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Hillwalking and sightseeing in Glendalough

Frédéric loves Dublin. Rather, the nature of Dublin that’s close to both the sea and the mountains, while at the same time it being a bustling capital city yet maintains a particular quiet charm that isn’t drowned out by the sound of city traffic. He sees a life where weekends away from the work desk are spent exploring the great outdoors, especially in the Wicklow Mountains, given the taster that he’d got when we went to Glendalough recently.

Glendalough

Glendalough

Glendalough Valley

About an hour drive the south from Dublin city centre, Glendalough (i.e. glen of two lakes) is a former monastic city and today a popular site for visitors who are keen to see the traces left behind from the monastic heyday against the beautiful setting of the Glendalough Valley. We’ll come back to that a bit later in the post.

Our main aim of the day was to do some walking along a designated trail. Just beyond the Lower Valley, there are nine colour-coded walking trails that visitors can take with various degree of effort required, from the easy walks of about an hour or so, to the hillwalks that takes 3-5 hours plus a few hundred metres climb. Anyone who’s reasonably fit could do the hillwalks without any problem, and we didn’t need special gears either – just good and sturdy walking shoes, and rain gear in the bag just in case… it is Ireland we’re talking about afterall.

Glendalough

Route sign

Spinc hill walk

Of the three routes available – “White” Spinc and Glenealo Valley, “Red” Spinc and the Wicklow Way, and “Blue” Spinc (short route) – only the “White” was open when we were there, as coppice management was underway at some point of the other two. We were certainly not in any hurry, spending a little under 4 hours on the route, including lunch picnic and photo breaks. Certain trails form a loop, hence the arrows showing two directions at the same time! ;)

Our walk started up the Spinc, a little steep, that took us first to the small Poulanass Waterfall and later to the boardwalk that will lead us to the cliff side that overlook the valley. The steps are clearly marked, well-maintained, and have anti-slip grilles fitted. They are also narrow, thus occasional steps-off may be required to allow passing of walkers coming from the other direction.

Upper Lake

Glendalough

Glendalough

The view point that greeted us at the clearing of Spinc was stunning. We were lucky too that the sun had decided to come out and play for the day, and the sky started to clear into brilliant blue throughout the day. While we had rain jackets in the bag, we had not packed sunscreen with us. As a result, the back of our necks and shoulders bore the brunt from the sunray. Nothing too serious, which was easily soothed using some moisturising cream later in the evening.

All along, we just had to continue the trail that skirts the cliffs, passing occasional bog blankets (which were sitting more in puddle of waters from the rain of the previous day). We paused every so often so we can cast our eyes around, and appreciate the beautiful rolling hills of Wicklow. On this clear day, we could see all the way out to the Irish sea!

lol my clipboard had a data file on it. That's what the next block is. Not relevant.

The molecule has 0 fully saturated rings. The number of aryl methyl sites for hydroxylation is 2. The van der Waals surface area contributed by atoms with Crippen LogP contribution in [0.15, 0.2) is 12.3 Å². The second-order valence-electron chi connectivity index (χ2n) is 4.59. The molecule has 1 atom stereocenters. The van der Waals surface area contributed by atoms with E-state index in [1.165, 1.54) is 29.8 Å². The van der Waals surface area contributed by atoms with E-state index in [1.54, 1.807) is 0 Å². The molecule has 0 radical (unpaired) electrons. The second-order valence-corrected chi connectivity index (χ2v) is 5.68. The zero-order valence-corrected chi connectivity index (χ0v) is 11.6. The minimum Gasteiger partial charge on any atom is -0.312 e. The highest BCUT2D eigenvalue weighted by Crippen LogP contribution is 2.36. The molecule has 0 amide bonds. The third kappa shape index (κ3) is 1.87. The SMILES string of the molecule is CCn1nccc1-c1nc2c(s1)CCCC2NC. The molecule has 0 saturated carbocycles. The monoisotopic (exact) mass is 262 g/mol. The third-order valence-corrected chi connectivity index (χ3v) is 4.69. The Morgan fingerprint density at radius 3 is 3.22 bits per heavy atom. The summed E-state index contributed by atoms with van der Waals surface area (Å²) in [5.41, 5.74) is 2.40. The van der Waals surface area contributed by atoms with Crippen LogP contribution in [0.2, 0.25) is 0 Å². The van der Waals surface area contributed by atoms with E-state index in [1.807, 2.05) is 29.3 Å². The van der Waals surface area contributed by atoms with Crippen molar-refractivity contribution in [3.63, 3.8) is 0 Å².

Glendalough valley

Glendalough

Glendalough

The path to descend went through an old unused mine and rocky trails, and this is the one part of the walk where care was needed since the rough track was peppered with pebbles and rock, along with loose gravels that could easily slip one up. We had another pause at the Upper Lake for one last view of the valley, before making our way to the Glendalough monastic city.

I can’t say I know too much about the monastic city, bar that it has a very iconic round tower and that there used to be many churches within the vicinity, marking it as an important religious site where Christian teaching flourished and a focal point for pilgrimages.

Glendalough

Glendalough

Glendalough

The most significant name one sees here is St Kevin, the priest who founded the monastery here at Glendalough. In fact, St Kevin’s Church (nicknamed “Kitchen”) is the only stone building which still stands pretty much intact. It is not very big, although two-storeys high, and it has a belfry (with square windows) attached to the roof that looks like a half round tower. However, without an access, I can’t tell you what it’s like on the interior.

The reference to St Kevin is also seen near the Upper Lake, as we passed by signs that point to St Kevin’s Cell and St Kevin’s Bed. We didn’t go looking for them though. According to sources online, what remains of St Kevin’s Cell is its foundations to what would have been a beehive hut in the past, while St Kevin’s Bed is a cave by the Upper Lake that was used as a retreat for St Kevin.

Glendalough

Glendalough

Glendalough

We arrived to Glendalough on a relatively grey morning but when we left, it was a sunny day which only magnified the beauty of the valley. Definitely a place to visit when one is in Dublin, as it is easily accessible by St Kevin’s Bus that runs daily between Dublin and Glendalough, albeit with a limited number of runs (twice a day to Dublin, and once to Glendalough).

We got lucky – we managed to rope my cousin and his wife to drive us and to join us for the walk. ;)



Category: Europe, Ireland, Travel

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2 scribbles & notes

  1. med says:

    very nice n scenic walk..great weather and the breath taking view at the top!!..the 2nd pic reminds me of the church ruins near A Famosa in malacca ;)

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